The Depths of Wikipedia twitter account posted a screenshot about supereggs that’s popular at the moment. It says

there’s no way this is real. they must be making these words up

above a screenshot from the Wikipedia article on supereggs saying

The definition can be changed to have an equality rather than an inequality; this changes the superegg to being a surface of revolution rather than a solid.

I assume the Twitter account is having fun, not seriously suggesting that the terms are made up.

The terms “superegg” and “squircles” are whimsical but have been around for decades and have precise meanings. I hadn’t heard of “squigonometry,” but there are many variations on trigonometry that replace a circle with another curve, the best known example being hyperbolic trigonometry.

The equation for the volume of the superegg looked familiar but not quite right. It turns out the definition of superegg is not quite what I thought it was.

Piet Hein coined the terms **superellipse** and **superegg**. The photo above is a brass superegg made by Piet Hein [1].

A superellipse is what mathematicians more commonly call a *p*-norm ball in two dimensions. I assumed that a superegg was a *p*-norm ball in three dimensions, but it’s not quite.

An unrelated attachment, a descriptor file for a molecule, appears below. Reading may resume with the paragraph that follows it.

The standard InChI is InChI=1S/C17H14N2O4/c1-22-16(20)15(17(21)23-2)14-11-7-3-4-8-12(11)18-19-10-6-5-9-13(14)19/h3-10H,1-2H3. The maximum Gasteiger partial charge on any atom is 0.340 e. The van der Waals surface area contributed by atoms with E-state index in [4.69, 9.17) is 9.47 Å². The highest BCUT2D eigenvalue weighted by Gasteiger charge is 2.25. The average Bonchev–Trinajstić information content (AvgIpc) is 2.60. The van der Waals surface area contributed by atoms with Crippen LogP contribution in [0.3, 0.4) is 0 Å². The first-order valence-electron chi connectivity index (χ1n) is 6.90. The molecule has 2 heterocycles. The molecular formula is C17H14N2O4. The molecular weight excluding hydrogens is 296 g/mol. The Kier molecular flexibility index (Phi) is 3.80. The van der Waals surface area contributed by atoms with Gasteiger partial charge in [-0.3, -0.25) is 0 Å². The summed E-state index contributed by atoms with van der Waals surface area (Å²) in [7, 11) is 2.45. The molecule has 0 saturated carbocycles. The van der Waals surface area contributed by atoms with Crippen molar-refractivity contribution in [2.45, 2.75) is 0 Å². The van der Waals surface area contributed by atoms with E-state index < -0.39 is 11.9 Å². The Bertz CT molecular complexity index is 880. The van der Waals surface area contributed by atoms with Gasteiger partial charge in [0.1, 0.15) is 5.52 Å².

A unit *p*-norm ball in 3 dimensions has equation

A superegg, however, has equation

If you slice a *p*-norm ball horizontally or vertically you get another *p*-norm ball. So in three dimensions, either a vertical or horizontal slice gives you a superellipse.

But a horizontal slice of a superegg is a circle while a vertical slice is a superellipse, which is not a circle unless *p* = 2. Said another way, supereggs are symmetric about the *z*-axis but *p*-norm balls are not.

I’ve left out one detail: superellipses and supereggs typically stretch one of the axes. So you’d replace *x* with *x*/*k* in the definition of a superellipse or replace *z* with *z*/*k* in the definition of a superegg. A squircle is a superellipse with the two axes equally, and typically *p* is set to 4 or a value near 4.

## Related posts

[1] Photo by Malene Thyssen, licensed under the Creative Commons Attribution-Share Alike 3.0 Unported license.